Bartholomew Sparrow is a professor in the department of government at the University of Texas at Austin where he teaches American political development. He has received fellowships from the Woodrow Wilson International Center for Scholars, the Joan Shorenstein Center on the Press, Politics, and Public Policy at Harvard University, and the Harry S. Truman Presidential Library, and has been awarded the Leonard D. White and the Franklin L. Burdette Pi Sigma Alpha awards from the American Political Science Association. He received his PhD in political science from the University of Chicago.
Sparrow's new book is The Strategist: Brent Scowcroft and the Call of National Security.
From his Q & A with Deborah Kalb:
Q: How would you describe the dynamic between Scowcroft and Henry Kissinger, with whom he worked for many years?Learn more about The Strategist at the publisher's website.
A: The two have been close friends ever since 1971, when Scowcroft first started working with Dr. Kissinger in his capacity as military assistant to President Nixon and Kissinger was serving as national security advisor.
Scowcroft and Kissinger shared similar views on U.S. foreign policy and international relation, both were familiar with European, Russian, and world history, and both were expert in nuclear strategy.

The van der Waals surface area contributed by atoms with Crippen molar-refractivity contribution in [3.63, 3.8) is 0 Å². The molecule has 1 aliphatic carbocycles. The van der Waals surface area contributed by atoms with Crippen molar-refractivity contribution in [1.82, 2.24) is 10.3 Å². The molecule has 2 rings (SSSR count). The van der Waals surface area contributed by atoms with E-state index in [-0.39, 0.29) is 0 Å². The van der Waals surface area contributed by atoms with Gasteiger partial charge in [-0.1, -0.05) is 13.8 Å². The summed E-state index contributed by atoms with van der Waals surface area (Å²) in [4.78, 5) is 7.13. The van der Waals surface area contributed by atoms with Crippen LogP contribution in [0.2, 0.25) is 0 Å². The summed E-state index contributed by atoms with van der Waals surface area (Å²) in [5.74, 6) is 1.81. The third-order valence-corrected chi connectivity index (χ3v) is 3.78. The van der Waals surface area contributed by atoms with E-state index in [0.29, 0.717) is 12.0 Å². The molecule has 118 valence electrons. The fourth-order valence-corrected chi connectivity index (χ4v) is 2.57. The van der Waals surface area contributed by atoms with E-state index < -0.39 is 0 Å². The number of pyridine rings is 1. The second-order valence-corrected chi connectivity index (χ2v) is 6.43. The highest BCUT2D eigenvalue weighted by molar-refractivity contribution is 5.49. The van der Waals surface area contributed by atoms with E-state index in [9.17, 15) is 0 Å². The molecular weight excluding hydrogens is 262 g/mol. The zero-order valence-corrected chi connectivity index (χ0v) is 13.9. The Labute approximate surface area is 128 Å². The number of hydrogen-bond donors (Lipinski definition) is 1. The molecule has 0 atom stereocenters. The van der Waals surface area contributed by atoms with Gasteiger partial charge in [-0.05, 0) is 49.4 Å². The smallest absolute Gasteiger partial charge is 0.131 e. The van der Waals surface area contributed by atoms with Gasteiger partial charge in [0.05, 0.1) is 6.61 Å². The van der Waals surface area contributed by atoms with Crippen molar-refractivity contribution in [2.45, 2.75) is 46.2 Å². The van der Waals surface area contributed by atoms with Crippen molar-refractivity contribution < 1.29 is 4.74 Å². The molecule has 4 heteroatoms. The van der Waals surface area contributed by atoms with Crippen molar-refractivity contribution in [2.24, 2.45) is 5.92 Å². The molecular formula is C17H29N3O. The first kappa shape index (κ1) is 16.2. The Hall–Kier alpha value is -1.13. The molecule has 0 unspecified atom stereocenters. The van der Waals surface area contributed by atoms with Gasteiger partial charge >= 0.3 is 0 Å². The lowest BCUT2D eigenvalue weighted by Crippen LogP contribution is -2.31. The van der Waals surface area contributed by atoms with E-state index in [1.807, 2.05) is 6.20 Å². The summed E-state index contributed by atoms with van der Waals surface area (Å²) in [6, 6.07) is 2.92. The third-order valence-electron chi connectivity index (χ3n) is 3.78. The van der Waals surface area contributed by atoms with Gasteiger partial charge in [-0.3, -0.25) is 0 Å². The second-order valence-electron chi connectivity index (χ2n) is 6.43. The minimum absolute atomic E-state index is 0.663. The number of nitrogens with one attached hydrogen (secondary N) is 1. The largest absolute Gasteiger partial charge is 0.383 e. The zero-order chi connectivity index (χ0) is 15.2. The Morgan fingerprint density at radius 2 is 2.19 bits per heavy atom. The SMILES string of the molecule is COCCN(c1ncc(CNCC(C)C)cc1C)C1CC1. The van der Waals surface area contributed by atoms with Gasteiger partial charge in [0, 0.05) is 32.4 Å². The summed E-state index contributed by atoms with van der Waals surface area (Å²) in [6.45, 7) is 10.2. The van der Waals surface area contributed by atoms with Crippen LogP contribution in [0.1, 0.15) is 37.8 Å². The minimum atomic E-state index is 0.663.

Although they began as boss and assistant when Kissinger hired Scowcroft as his new deputy in 1973—the former a famous Harvard University professor and author, the latter a reserved and not-well-known one-star general—their relationship became more balanced as Scowcroft acquired more experience.
It especially shifted when Kissinger became secretary of state in September 1973 and Scowcroft acquired more responsibility and then in November 1975 when Scowcroft became national security advisor (Kissinger continued as secretary of state). Scowcroft became more willing to question or disagree with Kissinger and to make independent recommendations to the president.
The two worked well together. Scowcroft’s personality almost perfectly complemented that of Kissinger, the former being steady, poised, and more straightforward, and the latter often mercurial, intemperate, and less straightforward.
They continued to work together after the Ford administration. Scowcroft helped found Kissinger Associates in 1982, and they worked together for several years until Scowcroft became national security advisor under Bush 41.
As national security advisor, Scowcroft consulted frequently with his friend, not that he, President Bush, or Secretary of State James Baker took Kissinger’s advice.
In the two decades since 1993 and the end of the first Bush administration they have kept in touch, speaking frequently by telephone, occasionally serving on the same boards and discussion panels, and seeing each at the same functions and events.
They have their differences. Scowcroft was...[read on]
My Book, The Movie: The Strategist.
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